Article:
“The U.N. Food and Agriculture Organization (FAO) on Monday warned about a new mutant strain of the deadly bird flu H5N1 virus in China and Vietnam, saying there could be a ‘major resurgence’ of the disease,” Agence France-Presse reports. In a statement, FAO “said it was concerned about ‘the appearance in China and Vietnam of a variant virus able to sidestep the defenses provided by existing vaccines,’ adding that the new strain was known as H5N1 – 184.108.40.206,” the news agency notes. The organization said the virus, which can be spread by wild bird migration, “poses a direct threat to Cambodia, Thailand and Malaysia as well as endangering the Korean peninsula and Japan” (8/29).
Pneumonia & Flu
Genetic Factor Found In Link Between H1N1 Flu Vaccine And Children's Narcolepsy, Finland Institute Says
“Finland’s national health institute said on Thursday its latest research on previously found links between children’s narcolepsy and GlaxoSmithKline’s [GSK] Pandemrix vaccine against [H1N1] swine flu also involved a genetic risk factor,” Reuters reports. In Finland, where 98 narcolepsy cases have been reported following the flu vaccinations, researchers found vaccinated children ages four to 19 “had a 12.7 times higher risk of experiencing narcolepsy than those who were not,” the news agency notes (9/1).
“More than 100 public health experts have wrapped up a three-day meeting in Geneva to review a Global Action Plan for Influenza Vaccines that was developed in 2006, and to develop a strategic plan of action for the next five years,” VOA News reports, noting that the WHO “says the world is better prepared for the next influenza pandemic than it was in the past” (Schlein, 7/14).
U.S. Science Advisory Board Asks Science, Nature To Omit Data From Bird Flu Studies Amid Security Concerns
The U.S. National Science Advisory Board for Biosecurity on “Tuesday asked two scientific journals to leave out data from research studies on a lab-made version of bird flu that could spread more easily to humans, fearing it could be used as a potential weapon,” Reuters reports (Steenhuysen, 12/20). The board “recommended that the journals Science and Nature publish only the general discoveries, not the full blueprint for these man-made strains,” the Associated Press notes (Neergaard, 12/20). “Editors at the journals … say they will not agree to the redactions until they are assured the data will be accessible to researchers” according to BBC News (12/20).
“The first human antibody that can knock out all influenza A viruses has been shown effective in lab mice, an exciting step forward in the hunt for a universal vaccine, researchers said Friday,” Agence France-Presse reports (Sheridan, 7/30).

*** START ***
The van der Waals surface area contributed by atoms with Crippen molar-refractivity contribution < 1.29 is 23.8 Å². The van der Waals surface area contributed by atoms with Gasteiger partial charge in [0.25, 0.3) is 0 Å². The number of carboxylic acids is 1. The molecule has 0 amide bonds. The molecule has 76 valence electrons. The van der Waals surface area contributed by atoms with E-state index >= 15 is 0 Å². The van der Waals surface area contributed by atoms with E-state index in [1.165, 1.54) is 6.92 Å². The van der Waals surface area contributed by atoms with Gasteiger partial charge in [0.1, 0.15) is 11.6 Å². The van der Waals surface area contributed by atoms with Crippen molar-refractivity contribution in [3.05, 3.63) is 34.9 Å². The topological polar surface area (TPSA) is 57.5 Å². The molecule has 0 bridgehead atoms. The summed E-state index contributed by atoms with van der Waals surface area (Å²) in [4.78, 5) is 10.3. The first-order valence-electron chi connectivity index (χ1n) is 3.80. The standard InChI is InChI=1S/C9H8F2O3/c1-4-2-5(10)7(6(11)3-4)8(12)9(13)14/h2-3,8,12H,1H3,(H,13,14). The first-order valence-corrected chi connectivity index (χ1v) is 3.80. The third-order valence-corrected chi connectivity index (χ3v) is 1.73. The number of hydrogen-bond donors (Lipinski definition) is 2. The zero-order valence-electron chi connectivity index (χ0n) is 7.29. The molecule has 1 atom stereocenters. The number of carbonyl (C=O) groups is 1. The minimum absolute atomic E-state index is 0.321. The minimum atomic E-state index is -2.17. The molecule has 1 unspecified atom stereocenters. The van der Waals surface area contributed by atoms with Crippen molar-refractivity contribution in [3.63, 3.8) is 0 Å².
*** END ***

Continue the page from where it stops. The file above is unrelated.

NPR’s food blog “The Salt” reports on the Global Alliance for Clean Cookstoves’ efforts to “bring in celebrities, chefs and politicians to help create awareness for the need for cleaner fuels and better cookstoves,” the smoke and gases from which contribute to nearly two million deaths a year — more than malaria — according to a study released by the WHO last week. “The technology is easy, but getting the stoves and cleaner fuels to impoverished millions is not,” the blog writes.
GAO on Monday published two reports on the government’s response to the 2009 H1N1 influenza pandemic. The first report examines lessons learned from the government’s response that can be incorporated into future planning (6/27). The second report examines how production delays for the H1N1 vaccine “heightened interest in alternative technologies…
WHO Director-General Margaret Chan on Monday laid out her vision for reforming the international health agency in the opening address of the World Health Assembly in Geneva, saying she sees “a WHO that gives a bigger voice to the many partners working on health, but encourages them to speak with a coherent voice that responds, first and foremost, to the needs and priorities as defined by recipient countries,” Intellectual Property Watch reports.
Reuters featured an interivew with Afghanistan’s Acting Health Minister Suraya Dalil on the sidelines of the World Health Assembly in Geneva.
“The World Health Organization (WHO) and the United Nations Children’s Fund (UNICEF) launched a global action initiative Friday to save up to two million children every year from deaths caused by pneumonia and diarrhea by the year of 2025,” Xinhua reports (4/12). “The Integrated Global Action Plan for the Prevention…